Re: some abstract base class dont need vtbl?
Maybe this real world example will show this better. (This was
in java but that does not really matter.)
I think it does, actually.
In a project we where making soundengines for different mobile
phones. The phones where incompatible. Running the wrong
soundengine on the wrong phone would make it crash. We built
our application differently for all these incompatible phones.
We used preprocessing to specify what actual soundengine we
wanted to use. For this to work we needed to make sure that
the different soundengines really where syntactically
interchangeable (had the same interface). This was done by
having all soundengines inherit from the same abstract base
class; this was done just to lock the interface down. Speed
and size was of concern, and there was no need for any runtime
polymorphic behavior. Changing the soundengine would be done
by recompiling. Surely that makes sense? If you need me to I
can go into the details.
It does. But as you said, the project was in Java, where this
is the only solution. There's an old saying along the lines of
"if all you have is a hammer, everything looks like a nail." In
Java, all you have is inheritance and runtime polymorphism, so
everything uses inheritance and runtime polymorphism. In C++,
for this sort of problem, the usual solution is link time
polymorphism: you write a header file with the class definition
(using the compilation firewall idiom if necessary, and of
course, no inlne functions), and a different source file for
each implementation. You choose the correct object file for the
header at link time.
If the use of the compilation firewall idiom and the lack of
inline functions cause unacceptable performance problems, it is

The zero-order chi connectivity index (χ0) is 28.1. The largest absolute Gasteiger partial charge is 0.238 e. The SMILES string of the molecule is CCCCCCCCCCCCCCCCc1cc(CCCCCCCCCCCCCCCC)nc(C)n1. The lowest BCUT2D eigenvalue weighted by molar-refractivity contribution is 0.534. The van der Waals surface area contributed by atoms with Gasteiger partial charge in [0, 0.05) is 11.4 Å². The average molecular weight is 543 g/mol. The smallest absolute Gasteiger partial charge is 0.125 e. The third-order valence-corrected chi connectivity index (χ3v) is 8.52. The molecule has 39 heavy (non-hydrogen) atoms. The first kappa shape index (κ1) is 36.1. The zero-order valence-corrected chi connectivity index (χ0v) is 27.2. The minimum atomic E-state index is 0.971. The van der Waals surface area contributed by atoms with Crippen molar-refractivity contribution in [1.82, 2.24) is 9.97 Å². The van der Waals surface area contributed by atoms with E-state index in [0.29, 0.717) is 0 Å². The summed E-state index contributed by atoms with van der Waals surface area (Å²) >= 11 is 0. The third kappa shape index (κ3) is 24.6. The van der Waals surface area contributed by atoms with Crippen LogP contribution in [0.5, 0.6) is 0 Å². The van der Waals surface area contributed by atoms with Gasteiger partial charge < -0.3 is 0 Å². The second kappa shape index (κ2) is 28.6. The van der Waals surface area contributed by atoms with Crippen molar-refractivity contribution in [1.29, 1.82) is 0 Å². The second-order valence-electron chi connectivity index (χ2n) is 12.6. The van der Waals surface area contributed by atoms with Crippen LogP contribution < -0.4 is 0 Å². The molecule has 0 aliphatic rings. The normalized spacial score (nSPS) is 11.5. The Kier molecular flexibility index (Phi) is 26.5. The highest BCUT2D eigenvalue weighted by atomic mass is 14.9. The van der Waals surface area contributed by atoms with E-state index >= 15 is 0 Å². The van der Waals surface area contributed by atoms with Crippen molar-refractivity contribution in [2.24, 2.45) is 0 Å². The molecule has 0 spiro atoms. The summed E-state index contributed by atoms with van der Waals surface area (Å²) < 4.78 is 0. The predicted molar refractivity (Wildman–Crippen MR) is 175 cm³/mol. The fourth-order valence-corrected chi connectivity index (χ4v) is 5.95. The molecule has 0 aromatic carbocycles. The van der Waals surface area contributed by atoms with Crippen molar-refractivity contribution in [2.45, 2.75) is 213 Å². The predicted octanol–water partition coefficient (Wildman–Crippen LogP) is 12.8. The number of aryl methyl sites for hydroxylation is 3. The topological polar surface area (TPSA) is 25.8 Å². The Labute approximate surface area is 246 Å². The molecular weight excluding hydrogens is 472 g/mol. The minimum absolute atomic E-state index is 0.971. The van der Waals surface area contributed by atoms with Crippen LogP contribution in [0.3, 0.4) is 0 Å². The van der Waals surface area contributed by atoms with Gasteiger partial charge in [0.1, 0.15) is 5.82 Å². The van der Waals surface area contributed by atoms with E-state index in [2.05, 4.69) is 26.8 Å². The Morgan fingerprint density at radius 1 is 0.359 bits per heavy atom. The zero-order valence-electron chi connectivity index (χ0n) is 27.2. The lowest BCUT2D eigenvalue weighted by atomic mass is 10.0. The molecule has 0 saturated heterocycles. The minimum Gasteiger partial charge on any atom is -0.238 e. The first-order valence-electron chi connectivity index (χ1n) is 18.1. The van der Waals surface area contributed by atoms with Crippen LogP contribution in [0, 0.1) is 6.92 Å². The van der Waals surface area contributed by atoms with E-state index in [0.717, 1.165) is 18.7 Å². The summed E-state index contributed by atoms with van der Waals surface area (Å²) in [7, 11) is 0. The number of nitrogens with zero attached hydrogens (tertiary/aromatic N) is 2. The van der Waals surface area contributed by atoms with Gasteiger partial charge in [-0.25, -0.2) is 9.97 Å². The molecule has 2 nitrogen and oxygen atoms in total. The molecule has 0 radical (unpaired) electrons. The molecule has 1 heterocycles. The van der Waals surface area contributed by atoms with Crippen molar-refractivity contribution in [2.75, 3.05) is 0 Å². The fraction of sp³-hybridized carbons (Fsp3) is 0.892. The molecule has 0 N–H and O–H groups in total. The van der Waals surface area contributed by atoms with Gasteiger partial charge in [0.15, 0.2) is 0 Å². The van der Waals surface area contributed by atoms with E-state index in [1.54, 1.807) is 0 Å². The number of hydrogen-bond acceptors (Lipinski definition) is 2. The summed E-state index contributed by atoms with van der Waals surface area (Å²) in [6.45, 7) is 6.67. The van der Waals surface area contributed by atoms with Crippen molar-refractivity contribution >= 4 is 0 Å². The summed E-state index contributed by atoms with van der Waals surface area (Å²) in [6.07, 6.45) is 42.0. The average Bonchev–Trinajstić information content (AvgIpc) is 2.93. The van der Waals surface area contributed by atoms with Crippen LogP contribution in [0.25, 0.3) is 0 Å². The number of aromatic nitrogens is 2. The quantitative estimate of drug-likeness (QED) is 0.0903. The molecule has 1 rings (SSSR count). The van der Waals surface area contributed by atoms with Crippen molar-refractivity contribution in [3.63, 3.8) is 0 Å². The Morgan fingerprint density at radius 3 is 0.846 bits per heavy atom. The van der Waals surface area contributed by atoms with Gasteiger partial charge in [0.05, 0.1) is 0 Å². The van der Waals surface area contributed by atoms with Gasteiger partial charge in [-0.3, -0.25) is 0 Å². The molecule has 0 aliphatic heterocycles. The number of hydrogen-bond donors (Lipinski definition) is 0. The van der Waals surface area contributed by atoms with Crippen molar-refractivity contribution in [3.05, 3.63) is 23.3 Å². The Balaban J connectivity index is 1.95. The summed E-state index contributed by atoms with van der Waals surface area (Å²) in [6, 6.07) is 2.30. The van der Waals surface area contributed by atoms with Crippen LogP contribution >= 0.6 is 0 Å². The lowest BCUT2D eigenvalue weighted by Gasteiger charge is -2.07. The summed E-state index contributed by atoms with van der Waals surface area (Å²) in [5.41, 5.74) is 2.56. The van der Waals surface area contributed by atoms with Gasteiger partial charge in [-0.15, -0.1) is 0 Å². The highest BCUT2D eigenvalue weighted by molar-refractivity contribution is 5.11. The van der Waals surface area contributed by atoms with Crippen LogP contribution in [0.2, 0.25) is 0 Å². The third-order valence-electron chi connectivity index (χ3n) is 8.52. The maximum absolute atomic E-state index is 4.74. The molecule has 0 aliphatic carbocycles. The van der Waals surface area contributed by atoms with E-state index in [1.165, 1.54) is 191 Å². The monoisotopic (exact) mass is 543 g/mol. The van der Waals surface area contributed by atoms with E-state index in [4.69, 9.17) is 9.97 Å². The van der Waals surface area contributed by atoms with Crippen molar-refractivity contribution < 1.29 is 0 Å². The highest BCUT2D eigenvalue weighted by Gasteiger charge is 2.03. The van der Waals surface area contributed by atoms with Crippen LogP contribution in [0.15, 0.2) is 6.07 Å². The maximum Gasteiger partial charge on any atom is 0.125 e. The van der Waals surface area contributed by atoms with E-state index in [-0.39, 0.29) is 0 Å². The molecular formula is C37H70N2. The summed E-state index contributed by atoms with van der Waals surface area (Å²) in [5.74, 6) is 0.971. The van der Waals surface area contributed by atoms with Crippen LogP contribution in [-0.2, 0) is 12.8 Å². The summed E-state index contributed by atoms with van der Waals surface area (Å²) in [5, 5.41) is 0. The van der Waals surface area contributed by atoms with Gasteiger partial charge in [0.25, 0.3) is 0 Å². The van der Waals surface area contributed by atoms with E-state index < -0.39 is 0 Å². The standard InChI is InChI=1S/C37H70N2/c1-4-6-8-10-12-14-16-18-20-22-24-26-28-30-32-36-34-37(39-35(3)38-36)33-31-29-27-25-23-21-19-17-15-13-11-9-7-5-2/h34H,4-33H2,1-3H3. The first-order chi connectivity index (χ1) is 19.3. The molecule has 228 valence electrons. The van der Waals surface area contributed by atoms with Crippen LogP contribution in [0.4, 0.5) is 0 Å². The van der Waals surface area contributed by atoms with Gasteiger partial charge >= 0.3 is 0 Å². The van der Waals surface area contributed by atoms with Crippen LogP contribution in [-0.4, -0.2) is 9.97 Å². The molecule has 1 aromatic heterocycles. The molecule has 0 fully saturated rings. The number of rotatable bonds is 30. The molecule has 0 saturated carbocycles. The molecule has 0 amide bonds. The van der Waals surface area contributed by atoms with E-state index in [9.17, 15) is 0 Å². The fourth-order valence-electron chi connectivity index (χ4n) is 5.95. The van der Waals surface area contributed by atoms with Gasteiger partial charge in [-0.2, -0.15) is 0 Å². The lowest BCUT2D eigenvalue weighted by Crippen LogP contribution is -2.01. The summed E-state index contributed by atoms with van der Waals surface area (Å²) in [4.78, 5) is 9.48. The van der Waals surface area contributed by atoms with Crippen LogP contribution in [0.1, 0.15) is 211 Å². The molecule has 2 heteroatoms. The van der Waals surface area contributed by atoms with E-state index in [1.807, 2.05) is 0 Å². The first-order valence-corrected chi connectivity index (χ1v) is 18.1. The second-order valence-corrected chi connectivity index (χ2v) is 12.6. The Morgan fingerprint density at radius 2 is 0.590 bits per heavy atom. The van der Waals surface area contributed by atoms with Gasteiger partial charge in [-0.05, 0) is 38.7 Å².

also possible to include the device dependant declarations in a
separate header, which is present in a device dependant
directory, chosen by means of a -I option when the code is
compiled. In this case, of course, you have to recompile all of
the client code for each device, rather than just choosing at
That was one example. Another would be a game that could be
compiled eighter with OpenGL or DirectX etc.
I've not enough experience with these to be sure, but I imagine
that most of the time, a technique similar to the above would be
used. (Under X, it is usual to compile to a common graphic
interface, then link dynamically against different
implementations, using e.g. Motif, the Athena widgets, etc.,
depending on variable in the user's environment. Again, link
time polymorphism, although in this case, the link is deferred
until program start-up.)
I am sure there are others areas where this would be of use. I
have a feeling it would be useful in network programming also.
The client and server are separate and do not share any code.
However they both have to know the protocol/interface they
communicate thru. I believe this could be communicated and
locked down by both sides using the same abstract base class.
I'm not sure what you're envisaging, but for all but the
simplest protocols, the code for the serializable types will
normally be generated automatically from a higher level
specification. As for the rest of the protocol, it's just a
library; there's never any dynamic polymorphism involved.
James Kanze GABI Software
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